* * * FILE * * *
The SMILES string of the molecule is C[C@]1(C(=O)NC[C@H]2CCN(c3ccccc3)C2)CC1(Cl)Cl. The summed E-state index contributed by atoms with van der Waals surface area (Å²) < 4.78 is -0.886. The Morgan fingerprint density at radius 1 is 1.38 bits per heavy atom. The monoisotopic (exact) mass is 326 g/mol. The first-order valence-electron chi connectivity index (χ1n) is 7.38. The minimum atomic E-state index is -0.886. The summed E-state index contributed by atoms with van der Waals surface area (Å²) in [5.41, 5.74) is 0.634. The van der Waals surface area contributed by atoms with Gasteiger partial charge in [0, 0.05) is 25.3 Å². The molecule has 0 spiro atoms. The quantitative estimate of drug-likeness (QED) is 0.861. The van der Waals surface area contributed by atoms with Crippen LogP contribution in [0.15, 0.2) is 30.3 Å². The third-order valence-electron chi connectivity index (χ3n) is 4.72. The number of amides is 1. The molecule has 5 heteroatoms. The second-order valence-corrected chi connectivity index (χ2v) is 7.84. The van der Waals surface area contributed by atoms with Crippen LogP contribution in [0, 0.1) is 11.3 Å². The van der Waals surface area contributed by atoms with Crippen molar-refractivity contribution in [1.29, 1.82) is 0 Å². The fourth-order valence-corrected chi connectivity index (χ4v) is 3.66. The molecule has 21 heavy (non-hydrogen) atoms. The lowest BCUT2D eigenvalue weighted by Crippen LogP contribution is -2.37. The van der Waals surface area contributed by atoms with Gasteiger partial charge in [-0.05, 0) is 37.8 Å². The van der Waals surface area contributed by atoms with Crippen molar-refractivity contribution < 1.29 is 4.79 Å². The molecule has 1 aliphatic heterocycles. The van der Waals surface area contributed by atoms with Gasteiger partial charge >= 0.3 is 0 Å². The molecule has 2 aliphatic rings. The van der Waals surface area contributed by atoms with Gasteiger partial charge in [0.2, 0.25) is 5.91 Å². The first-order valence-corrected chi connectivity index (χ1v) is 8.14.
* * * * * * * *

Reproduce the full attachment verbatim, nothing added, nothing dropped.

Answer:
The SMILES string of the molecule is C[C@]1(C(=O)NC[C@H]2CCN(c3ccccc3)C2)CC1(Cl)Cl. The summed E-state index contributed by atoms with van der Waals surface area (Å²) < 4.78 is -0.886. The Morgan fingerprint density at radius 1 is 1.38 bits per heavy atom. The monoisotopic (exact) mass is 326 g/mol. The first-order valence-electron chi connectivity index (χ1n) is 7.38. The minimum atomic E-state index is -0.886. The summed E-state index contributed by atoms with van der Waals surface area (Å²) in [5.41, 5.74) is 0.634. The van der Waals surface area contributed by atoms with Gasteiger partial charge in [0, 0.05) is 25.3 Å². The molecule has 0 spiro atoms. The quantitative estimate of drug-likeness (QED) is 0.861. The van der Waals surface area contributed by atoms with Crippen LogP contribution in [0.15, 0.2) is 30.3 Å². The third-order valence-electron chi connectivity index (χ3n) is 4.72. The number of amides is 1. The molecule has 5 heteroatoms. The second-order valence-corrected chi connectivity index (χ2v) is 7.84. The van der Waals surface area contributed by atoms with Crippen LogP contribution in [0, 0.1) is 11.3 Å². The van der Waals surface area contributed by atoms with Crippen molar-refractivity contribution in [1.29, 1.82) is 0 Å². The fourth-order valence-corrected chi connectivity index (χ4v) is 3.66. The molecule has 21 heavy (non-hydrogen) atoms. The lowest BCUT2D eigenvalue weighted by Crippen LogP contribution is -2.37. The van der Waals surface area contributed by atoms with Gasteiger partial charge in [-0.05, 0) is 37.8 Å². The van der Waals surface area contributed by atoms with Crippen molar-refractivity contribution < 1.29 is 4.79 Å². The molecule has 1 aliphatic heterocycles. The van der Waals surface area contributed by atoms with Gasteiger partial charge >= 0.3 is 0 Å². The molecule has 2 aliphatic rings. The van der Waals surface area contributed by atoms with Gasteiger partial charge in [0.2, 0.25) is 5.91 Å². The first-order valence-corrected chi connectivity index (χ1v) is 8.14.